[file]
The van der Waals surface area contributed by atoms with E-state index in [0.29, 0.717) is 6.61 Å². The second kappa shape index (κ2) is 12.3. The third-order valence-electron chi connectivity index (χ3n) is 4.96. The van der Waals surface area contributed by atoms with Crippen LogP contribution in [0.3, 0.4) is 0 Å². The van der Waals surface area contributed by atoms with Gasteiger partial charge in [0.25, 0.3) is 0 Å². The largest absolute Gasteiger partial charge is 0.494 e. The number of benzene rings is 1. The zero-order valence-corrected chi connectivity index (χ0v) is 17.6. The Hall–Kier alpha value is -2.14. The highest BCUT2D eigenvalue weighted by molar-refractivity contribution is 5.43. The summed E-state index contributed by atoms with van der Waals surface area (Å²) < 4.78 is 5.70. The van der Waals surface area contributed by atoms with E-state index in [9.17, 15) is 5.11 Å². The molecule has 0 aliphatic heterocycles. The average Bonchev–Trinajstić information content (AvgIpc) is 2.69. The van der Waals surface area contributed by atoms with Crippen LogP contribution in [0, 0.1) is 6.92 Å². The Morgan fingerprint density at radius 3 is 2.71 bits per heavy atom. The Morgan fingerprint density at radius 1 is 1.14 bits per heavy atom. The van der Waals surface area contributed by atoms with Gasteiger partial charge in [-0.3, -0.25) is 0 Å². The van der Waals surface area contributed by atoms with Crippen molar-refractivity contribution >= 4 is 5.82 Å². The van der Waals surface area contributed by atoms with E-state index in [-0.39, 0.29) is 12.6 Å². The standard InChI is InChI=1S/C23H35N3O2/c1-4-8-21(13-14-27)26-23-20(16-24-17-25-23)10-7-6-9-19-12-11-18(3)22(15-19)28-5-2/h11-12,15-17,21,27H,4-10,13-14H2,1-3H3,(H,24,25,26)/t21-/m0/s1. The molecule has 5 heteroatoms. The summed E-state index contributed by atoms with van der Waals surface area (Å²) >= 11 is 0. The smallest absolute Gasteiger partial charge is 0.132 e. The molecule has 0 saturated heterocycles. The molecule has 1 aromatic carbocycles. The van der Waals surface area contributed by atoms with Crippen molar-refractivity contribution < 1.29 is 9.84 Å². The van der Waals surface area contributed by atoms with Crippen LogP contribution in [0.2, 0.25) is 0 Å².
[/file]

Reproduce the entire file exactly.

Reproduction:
The van der Waals surface area contributed by atoms with E-state index in [0.29, 0.717) is 6.61 Å². The second kappa shape index (κ2) is 12.3. The third-order valence-electron chi connectivity index (χ3n) is 4.96. The van der Waals surface area contributed by atoms with Crippen LogP contribution in [0.3, 0.4) is 0 Å². The van der Waals surface area contributed by atoms with Gasteiger partial charge in [0.25, 0.3) is 0 Å². The largest absolute Gasteiger partial charge is 0.494 e. The number of benzene rings is 1. The zero-order valence-corrected chi connectivity index (χ0v) is 17.6. The Hall–Kier alpha value is -2.14. The highest BCUT2D eigenvalue weighted by molar-refractivity contribution is 5.43. The summed E-state index contributed by atoms with van der Waals surface area (Å²) < 4.78 is 5.70. The van der Waals surface area contributed by atoms with E-state index in [9.17, 15) is 5.11 Å². The molecule has 0 aliphatic heterocycles. The average Bonchev–Trinajstić information content (AvgIpc) is 2.69. The van der Waals surface area contributed by atoms with Crippen LogP contribution in [0, 0.1) is 6.92 Å². The Morgan fingerprint density at radius 3 is 2.71 bits per heavy atom. The Morgan fingerprint density at radius 1 is 1.14 bits per heavy atom. The van der Waals surface area contributed by atoms with Gasteiger partial charge in [-0.3, -0.25) is 0 Å². The van der Waals surface area contributed by atoms with Crippen molar-refractivity contribution >= 4 is 5.82 Å². The van der Waals surface area contributed by atoms with E-state index in [-0.39, 0.29) is 12.6 Å². The standard InChI is InChI=1S/C23H35N3O2/c1-4-8-21(13-14-27)26-23-20(16-24-17-25-23)10-7-6-9-19-12-11-18(3)22(15-19)28-5-2/h11-12,15-17,21,27H,4-10,13-14H2,1-3H3,(H,24,25,26)/t21-/m0/s1. The molecule has 5 heteroatoms. The summed E-state index contributed by atoms with van der Waals surface area (Å²) >= 11 is 0. The smallest absolute Gasteiger partial charge is 0.132 e. The molecule has 0 saturated heterocycles. The molecule has 1 aromatic carbocycles. The van der Waals surface area contributed by atoms with Crippen molar-refractivity contribution < 1.29 is 9.84 Å². The van der Waals surface area contributed by atoms with Crippen LogP contribution in [0.2, 0.25) is 0 Å².